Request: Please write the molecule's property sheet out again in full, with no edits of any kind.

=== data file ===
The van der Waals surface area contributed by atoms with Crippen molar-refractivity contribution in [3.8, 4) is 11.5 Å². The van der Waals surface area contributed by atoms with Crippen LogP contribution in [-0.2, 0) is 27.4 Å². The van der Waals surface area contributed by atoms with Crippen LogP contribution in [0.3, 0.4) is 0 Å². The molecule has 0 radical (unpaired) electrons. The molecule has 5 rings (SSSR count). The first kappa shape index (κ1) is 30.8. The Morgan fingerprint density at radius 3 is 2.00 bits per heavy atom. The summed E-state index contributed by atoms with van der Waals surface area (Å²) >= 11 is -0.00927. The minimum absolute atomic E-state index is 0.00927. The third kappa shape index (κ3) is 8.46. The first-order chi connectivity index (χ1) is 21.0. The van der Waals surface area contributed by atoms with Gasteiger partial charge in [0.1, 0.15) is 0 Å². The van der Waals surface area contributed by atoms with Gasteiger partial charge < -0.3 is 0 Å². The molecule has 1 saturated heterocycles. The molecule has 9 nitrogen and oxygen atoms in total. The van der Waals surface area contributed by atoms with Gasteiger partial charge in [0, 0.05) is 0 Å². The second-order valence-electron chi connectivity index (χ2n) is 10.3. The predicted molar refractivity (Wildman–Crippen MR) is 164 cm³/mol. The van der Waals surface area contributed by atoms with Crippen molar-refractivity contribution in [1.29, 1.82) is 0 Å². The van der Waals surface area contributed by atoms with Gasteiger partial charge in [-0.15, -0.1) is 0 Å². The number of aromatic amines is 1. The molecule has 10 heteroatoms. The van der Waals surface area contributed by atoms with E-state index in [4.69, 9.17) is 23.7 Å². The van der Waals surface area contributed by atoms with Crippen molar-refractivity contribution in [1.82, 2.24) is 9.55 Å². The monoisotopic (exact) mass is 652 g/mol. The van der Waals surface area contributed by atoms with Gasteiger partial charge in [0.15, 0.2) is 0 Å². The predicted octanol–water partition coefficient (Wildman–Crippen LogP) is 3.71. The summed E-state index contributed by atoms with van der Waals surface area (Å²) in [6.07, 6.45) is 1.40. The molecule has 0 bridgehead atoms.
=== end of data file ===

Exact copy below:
The van der Waals surface area contributed by atoms with Crippen molar-refractivity contribution in [3.8, 4) is 11.5 Å². The van der Waals surface area contributed by atoms with Crippen LogP contribution in [-0.2, 0) is 27.4 Å². The van der Waals surface area contributed by atoms with Crippen LogP contribution in [0.3, 0.4) is 0 Å². The molecule has 0 radical (unpaired) electrons. The molecule has 5 rings (SSSR count). The first kappa shape index (κ1) is 30.8. The Morgan fingerprint density at radius 3 is 2.00 bits per heavy atom. The summed E-state index contributed by atoms with van der Waals surface area (Å²) >= 11 is -0.00927. The minimum absolute atomic E-state index is 0.00927. The third kappa shape index (κ3) is 8.46. The first-order chi connectivity index (χ1) is 21.0. The van der Waals surface area contributed by atoms with Gasteiger partial charge in [0.1, 0.15) is 0 Å². The van der Waals surface area contributed by atoms with Gasteiger partial charge < -0.3 is 0 Å². The molecule has 1 saturated heterocycles. The molecule has 9 nitrogen and oxygen atoms in total. The van der Waals surface area contributed by atoms with Gasteiger partial charge in [0, 0.05) is 0 Å². The second-order valence-electron chi connectivity index (χ2n) is 10.3. The predicted molar refractivity (Wildman–Crippen MR) is 164 cm³/mol. The van der Waals surface area contributed by atoms with Crippen molar-refractivity contribution in [1.29, 1.82) is 0 Å². The van der Waals surface area contributed by atoms with Gasteiger partial charge in [-0.15, -0.1) is 0 Å². The number of aromatic amines is 1. The molecule has 10 heteroatoms. The van der Waals surface area contributed by atoms with E-state index in [4.69, 9.17) is 23.7 Å². The van der Waals surface area contributed by atoms with Crippen molar-refractivity contribution in [1.82, 2.24) is 9.55 Å². The monoisotopic (exact) mass is 652 g/mol. The van der Waals surface area contributed by atoms with Gasteiger partial charge in [0.15, 0.2) is 0 Å². The predicted octanol–water partition coefficient (Wildman–Crippen LogP) is 3.71. The summed E-state index contributed by atoms with van der Waals surface area (Å²) in [6.07, 6.45) is 1.40. The molecule has 0 bridgehead atoms.